By: Sonia Torrico

“Just say yes” or at least “just say ‘why not?’” may be the new campaign for the District of Columbia when it comes to marijuana after the D.C. Council voted on March 4th, to decriminalize possession of small amounts of marijuana and smoking it in one’s home.

For many children of the 1980’s, the “Just say no” campaign, championed by the Reagan Administration as part of the Nation’s “War on Drugs,” is an all too familiar part of their elementary school education.  The “War on Drugs” began in the 1970’s, when President Nixon declared drug abuse to be “public enemy number one” in the nation.  The “War on Drugs” and the “Just say no” campaign were deemed necessary as the crack and heroin epidemic swept the nation, violence was prevalent in many major cities, and many were dying of HIV/AIDS.

The ultimate effects of the “War on Drugs” were stricter laws, enforcement, and sentencing for drug possession and distribution.  Since these laws were implemented, there have been many criticisms of the disparate enforcement in racial minority dominant communities.  For example, despite the fact that “surveys show that whites are just as likely to use illegal drugs as blacks, one out of every fourteen black men was behind bars in 2006, compared to one in 106 white men.”  The Sentencing Project, a non-profit founded to train defense lawyers and reduce the judicial system’s dependence on incarceration, notes that between 1974-2001, 60% of all people in prison were ethnic minorities and two-thirds of all people incarcerated for drug offenses were people of color.  The reason for this disproportionate incarceration is not because racial and ethnic minorities use drugs disproportionately to their white counterparts, but because police aggressively patrol inner-city neighborhoods composed of minorities more than frat parties on majority white college campuses.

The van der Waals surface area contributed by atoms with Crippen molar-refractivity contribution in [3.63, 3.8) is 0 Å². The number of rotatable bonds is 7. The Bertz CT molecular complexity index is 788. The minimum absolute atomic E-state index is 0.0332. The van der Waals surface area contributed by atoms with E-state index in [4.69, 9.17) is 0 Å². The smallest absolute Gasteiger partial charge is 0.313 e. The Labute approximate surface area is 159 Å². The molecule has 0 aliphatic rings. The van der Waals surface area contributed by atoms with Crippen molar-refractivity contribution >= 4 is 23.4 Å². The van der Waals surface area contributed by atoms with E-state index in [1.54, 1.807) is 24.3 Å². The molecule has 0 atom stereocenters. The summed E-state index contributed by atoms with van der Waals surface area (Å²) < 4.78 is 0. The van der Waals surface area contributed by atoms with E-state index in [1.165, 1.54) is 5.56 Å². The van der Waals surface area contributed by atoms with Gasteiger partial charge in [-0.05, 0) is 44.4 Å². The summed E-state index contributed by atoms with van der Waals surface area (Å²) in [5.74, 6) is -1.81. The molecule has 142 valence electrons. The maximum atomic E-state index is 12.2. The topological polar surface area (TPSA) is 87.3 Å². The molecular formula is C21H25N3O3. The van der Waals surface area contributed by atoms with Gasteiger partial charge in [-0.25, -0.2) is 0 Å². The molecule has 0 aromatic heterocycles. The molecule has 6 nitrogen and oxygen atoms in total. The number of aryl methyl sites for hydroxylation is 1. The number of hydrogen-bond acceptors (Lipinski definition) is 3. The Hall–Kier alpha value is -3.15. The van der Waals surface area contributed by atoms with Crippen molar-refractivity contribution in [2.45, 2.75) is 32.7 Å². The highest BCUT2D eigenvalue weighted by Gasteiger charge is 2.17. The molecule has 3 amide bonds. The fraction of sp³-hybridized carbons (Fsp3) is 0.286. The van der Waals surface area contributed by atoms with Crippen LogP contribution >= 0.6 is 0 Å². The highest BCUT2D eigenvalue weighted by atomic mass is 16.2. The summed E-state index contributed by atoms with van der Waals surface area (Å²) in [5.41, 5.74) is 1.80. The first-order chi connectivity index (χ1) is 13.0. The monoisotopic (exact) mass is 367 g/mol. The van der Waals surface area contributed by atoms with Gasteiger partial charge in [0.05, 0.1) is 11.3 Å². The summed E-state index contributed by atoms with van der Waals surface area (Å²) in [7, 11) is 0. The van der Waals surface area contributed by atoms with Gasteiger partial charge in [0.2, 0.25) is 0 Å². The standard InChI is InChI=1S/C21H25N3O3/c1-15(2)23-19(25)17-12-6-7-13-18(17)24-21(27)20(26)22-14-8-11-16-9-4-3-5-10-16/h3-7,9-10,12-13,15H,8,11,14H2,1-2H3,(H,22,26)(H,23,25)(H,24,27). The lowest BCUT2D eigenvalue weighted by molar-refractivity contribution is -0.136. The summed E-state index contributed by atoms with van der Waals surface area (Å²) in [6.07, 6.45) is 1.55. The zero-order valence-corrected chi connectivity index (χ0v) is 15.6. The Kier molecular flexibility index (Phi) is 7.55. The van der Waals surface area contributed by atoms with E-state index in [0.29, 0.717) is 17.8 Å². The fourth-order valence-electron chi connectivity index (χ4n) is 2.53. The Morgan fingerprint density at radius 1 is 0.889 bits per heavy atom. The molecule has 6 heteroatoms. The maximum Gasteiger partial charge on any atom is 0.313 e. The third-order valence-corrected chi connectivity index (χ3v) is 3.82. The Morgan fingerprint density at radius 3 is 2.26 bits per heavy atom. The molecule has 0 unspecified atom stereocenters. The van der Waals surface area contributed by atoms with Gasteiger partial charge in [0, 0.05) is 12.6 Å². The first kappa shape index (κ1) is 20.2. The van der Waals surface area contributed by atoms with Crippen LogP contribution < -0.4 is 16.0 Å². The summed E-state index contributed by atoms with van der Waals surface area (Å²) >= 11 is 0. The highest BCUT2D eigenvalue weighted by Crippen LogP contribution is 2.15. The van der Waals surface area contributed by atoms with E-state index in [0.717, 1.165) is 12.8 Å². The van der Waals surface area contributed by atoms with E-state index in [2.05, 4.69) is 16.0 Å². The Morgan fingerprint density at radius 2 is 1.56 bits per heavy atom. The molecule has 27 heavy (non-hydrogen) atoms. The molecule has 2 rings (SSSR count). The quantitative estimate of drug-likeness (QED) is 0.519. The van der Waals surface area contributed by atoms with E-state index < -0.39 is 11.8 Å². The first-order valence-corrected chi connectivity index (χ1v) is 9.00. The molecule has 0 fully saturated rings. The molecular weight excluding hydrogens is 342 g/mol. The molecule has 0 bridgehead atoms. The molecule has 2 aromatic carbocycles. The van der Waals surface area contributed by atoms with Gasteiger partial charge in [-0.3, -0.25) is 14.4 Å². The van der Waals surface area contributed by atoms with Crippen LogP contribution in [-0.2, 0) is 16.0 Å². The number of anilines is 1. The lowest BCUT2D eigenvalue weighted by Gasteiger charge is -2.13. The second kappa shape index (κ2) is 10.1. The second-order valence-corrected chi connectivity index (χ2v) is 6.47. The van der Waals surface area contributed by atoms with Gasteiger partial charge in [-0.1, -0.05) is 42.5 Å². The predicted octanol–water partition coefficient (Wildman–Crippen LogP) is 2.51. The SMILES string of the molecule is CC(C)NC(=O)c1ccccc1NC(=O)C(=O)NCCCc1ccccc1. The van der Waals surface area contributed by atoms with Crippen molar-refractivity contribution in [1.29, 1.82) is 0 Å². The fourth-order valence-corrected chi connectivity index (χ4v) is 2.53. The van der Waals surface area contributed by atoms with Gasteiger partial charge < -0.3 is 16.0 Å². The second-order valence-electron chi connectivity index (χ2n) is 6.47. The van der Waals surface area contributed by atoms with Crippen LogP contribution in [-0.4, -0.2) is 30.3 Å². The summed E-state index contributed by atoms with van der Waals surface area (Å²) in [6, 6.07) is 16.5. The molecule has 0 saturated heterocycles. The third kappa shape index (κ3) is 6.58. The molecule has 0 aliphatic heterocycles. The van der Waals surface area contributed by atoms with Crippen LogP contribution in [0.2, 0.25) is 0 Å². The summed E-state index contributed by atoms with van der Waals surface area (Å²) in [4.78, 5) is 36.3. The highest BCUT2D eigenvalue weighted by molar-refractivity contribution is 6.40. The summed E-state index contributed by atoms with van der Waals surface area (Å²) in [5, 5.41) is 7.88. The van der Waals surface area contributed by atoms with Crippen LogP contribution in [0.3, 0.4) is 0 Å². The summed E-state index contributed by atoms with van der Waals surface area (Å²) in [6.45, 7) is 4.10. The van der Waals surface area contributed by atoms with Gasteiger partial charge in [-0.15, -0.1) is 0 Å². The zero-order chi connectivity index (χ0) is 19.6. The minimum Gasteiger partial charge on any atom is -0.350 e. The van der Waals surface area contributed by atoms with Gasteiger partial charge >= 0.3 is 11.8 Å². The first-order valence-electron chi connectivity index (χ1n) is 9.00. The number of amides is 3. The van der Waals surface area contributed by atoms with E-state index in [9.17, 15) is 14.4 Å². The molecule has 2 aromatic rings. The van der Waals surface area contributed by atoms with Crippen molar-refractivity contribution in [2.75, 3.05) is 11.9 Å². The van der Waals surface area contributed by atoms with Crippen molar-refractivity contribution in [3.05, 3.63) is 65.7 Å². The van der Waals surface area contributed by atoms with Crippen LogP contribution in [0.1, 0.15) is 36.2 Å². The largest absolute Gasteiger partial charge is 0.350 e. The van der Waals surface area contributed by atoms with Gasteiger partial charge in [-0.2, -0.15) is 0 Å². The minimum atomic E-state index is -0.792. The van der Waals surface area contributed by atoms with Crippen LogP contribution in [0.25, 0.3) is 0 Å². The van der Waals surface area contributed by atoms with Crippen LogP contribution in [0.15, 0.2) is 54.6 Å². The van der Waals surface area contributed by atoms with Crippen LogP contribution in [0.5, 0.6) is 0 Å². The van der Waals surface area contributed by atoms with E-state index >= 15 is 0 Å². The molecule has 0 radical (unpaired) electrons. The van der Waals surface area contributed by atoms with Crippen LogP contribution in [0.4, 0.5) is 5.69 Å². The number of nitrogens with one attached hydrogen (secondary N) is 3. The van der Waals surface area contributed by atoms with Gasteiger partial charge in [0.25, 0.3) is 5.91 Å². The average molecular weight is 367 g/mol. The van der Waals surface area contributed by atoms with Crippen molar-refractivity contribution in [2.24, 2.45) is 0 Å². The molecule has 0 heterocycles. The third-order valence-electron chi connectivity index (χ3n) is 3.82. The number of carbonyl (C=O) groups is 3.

Stricter enforcement of “War on Drugs” legislation damaged minority communities in itself, but became even more problematic when coupled with implementation of the “three strikes” law.  The “three strikes” law requires that state courts impose harsher, mandatory sentences on offenders who are convicted of three or more serious offenses.  The Justice Policy Institute “found that blacks have been imprisoned under the three-strikes law at 10 times the rate of whites, while the rate for Hispanics has been almost 80% greater than for whites.”  D.C., along with the federal government, is one of thirty-one jurisdictions that adopted some form of the “three strikes” law.  Accordingly, enforcement of the “three strikes” law in the “War on Drugs” has created a second class of citizens who are given life-long sentences for minor drug possession, often the results of the indiscretions of youth, and are excluded from being productive members of society.

The recent vote by the D.C. Council to decriminalize possession of one ounce or less of marijuana, which would now be punishable by a civil fine of $25 instead of a mandatory strike towards the “three strike” law, is an active step towards preventing the expansion of this second class of citizens.  Council Member Tommy Wells noted that passage of the bill was “a significant step to correct[ing] a continuing social injustice caused by a failed war on drugs.”  The bill also reduces the criminal penalties for smoking marijuana in public to a maximum punishment of sixty days in jail and a $500 fine, down from up to one year in jail and a $1,000 fine.  Further, the bill authorizes the D.C. Attorney General’s Office to handle criminal marijuana prosecutions, rather than the U.S. Attorney’s Office, thereby promoting application of the local law instead of federal law, which still holds that any possession of marijuana is a criminal offense punishable by stiff penalties and prison time.

Critics of the bill argue that this level of decriminalization will only encourage citizens to smoke marijuana, which would make it difficult for D.C. citizens to obtain jobs with the federal government, the District’s primary job provider.  This criticism is shortsighted, however, and does not take into account the hundreds of youth who will be able to remain employable by avoiding jail time over errors in judgment during their youth.  Rather than deal with the stigma that accompanies previously convicted members of our society, who have the most difficulty finding employment on a state and federal level, many youth will avoid incarceration and have more opportunities to become productive members of society.  Implementation of the bill is likely to present a challenge for federal agents in the District seeking to interpret the new law, but it is very likely to obtain Congressional approval.